The Unexpected Condiment That Will Elevate Your Steak

The debate of whether or not to sauce a good steak can be a polarizing subject. Many a gourmand insists that if a steak is of good quality and cooked to perfection, no sauce is needed, or will, in fact, take away from the inherent flavors of the meat. Per Steak Enthusiast, asking for steak sauce in a restaurant might get you booted out! Of course, commentators and outlets are usually referring to the ubiquitous dark, tangy sauce known as A1. But, when you think about it, iconic steak houses all over the country will offer to add sauces such as Bearnaise or Peppercorn to diners' expensive steaks. Sam Sifton at The New York Times suggests Bearnaise sauce "improves virtually everything it touches."

For those who welcome a pop of flavor to ribeyes and filets, there is no shortage of sauce options. Food & Wine suggests sauces like aioli, chimichurri, and gremolata to up your steak game. Most of these sauces err on the side of savory, and why shouldn't they? Steak, after all, is the epitome of umami-goodness. But looking back on A1 Sauce, one will find a number of sweet ingredients like molasses, apples, and raisins, per The Manual. While the sauce may be declining in popularity, it clearly has staying power. After all, it has been around since the early 1800s. So perhaps there is something to say about a little sweet with your steak.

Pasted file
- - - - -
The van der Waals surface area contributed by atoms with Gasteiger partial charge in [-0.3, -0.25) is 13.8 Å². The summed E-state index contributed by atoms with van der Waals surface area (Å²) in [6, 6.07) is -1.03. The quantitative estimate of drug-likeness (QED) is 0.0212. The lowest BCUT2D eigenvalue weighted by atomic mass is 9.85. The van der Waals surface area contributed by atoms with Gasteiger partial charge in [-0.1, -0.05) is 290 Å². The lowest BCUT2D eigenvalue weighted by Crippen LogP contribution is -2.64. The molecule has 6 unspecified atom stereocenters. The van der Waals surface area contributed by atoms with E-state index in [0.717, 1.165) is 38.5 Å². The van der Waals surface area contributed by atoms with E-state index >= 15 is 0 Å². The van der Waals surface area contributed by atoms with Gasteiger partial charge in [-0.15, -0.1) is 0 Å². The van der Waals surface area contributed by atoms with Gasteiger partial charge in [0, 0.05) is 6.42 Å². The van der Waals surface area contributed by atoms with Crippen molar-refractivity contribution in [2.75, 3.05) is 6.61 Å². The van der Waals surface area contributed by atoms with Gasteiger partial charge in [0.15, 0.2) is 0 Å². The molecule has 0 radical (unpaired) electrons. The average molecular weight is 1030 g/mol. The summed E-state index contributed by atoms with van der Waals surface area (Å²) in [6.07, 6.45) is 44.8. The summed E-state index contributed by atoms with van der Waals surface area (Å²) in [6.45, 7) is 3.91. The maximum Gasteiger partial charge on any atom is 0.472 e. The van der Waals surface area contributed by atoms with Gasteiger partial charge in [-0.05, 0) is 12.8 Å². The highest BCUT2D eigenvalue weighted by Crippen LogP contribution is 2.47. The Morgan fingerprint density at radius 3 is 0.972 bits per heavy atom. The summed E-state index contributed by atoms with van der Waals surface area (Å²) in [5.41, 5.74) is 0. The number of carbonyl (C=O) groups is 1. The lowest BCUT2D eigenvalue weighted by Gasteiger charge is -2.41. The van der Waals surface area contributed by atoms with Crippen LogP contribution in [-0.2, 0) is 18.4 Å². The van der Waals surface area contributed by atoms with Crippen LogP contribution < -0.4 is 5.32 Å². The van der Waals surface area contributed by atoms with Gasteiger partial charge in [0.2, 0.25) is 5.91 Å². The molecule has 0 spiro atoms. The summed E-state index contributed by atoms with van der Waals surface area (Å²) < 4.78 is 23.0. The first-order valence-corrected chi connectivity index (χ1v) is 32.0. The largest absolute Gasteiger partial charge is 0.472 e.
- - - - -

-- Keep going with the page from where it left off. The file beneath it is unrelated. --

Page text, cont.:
Pump up the jam

A great sauce will hit all the flavor buttons: sweet, tangy, salty, and savory. The perfect sweet in this equation may be jam. When most people think of jam, they consider a fruit spread that is slathered on buttered toast or paired with peanut butter. What makes it great for steak besides the sweetness is that it already has a bit of built-in tang from the fruit it is made with. While this might seem like a new concept, Americans have actually been jamming up their meat for ages in the form of turkey and cranberry sauce.

What type of jam is best for beef steaks? Think dark fruits like blackberries and cherries, which would also be great with venison. The Kitchn suggests apricot for pork and orange marmalade for chicken. The concept of a great jam steak sauce isn't to dollop a spoonful of straight jam onto your meat. Incorporating it into other items most people have in their fridges and pantries is the key. The Kitchn suggests combining a little minced garlic and onion, a 10-ounce jar of jam, a splash of vinegar, and a few pinches of spice. Let it cook for about 15 minutes and adjust seasonings to taste. 

But if you're still a little wary, and need baby steps before you make the jump to jam, consider some delicious savory jams instead like Burnt Onion Jam or Tomatillo Jam. These sweet-but-savory sauces will be a perfect topper to a delicious steak.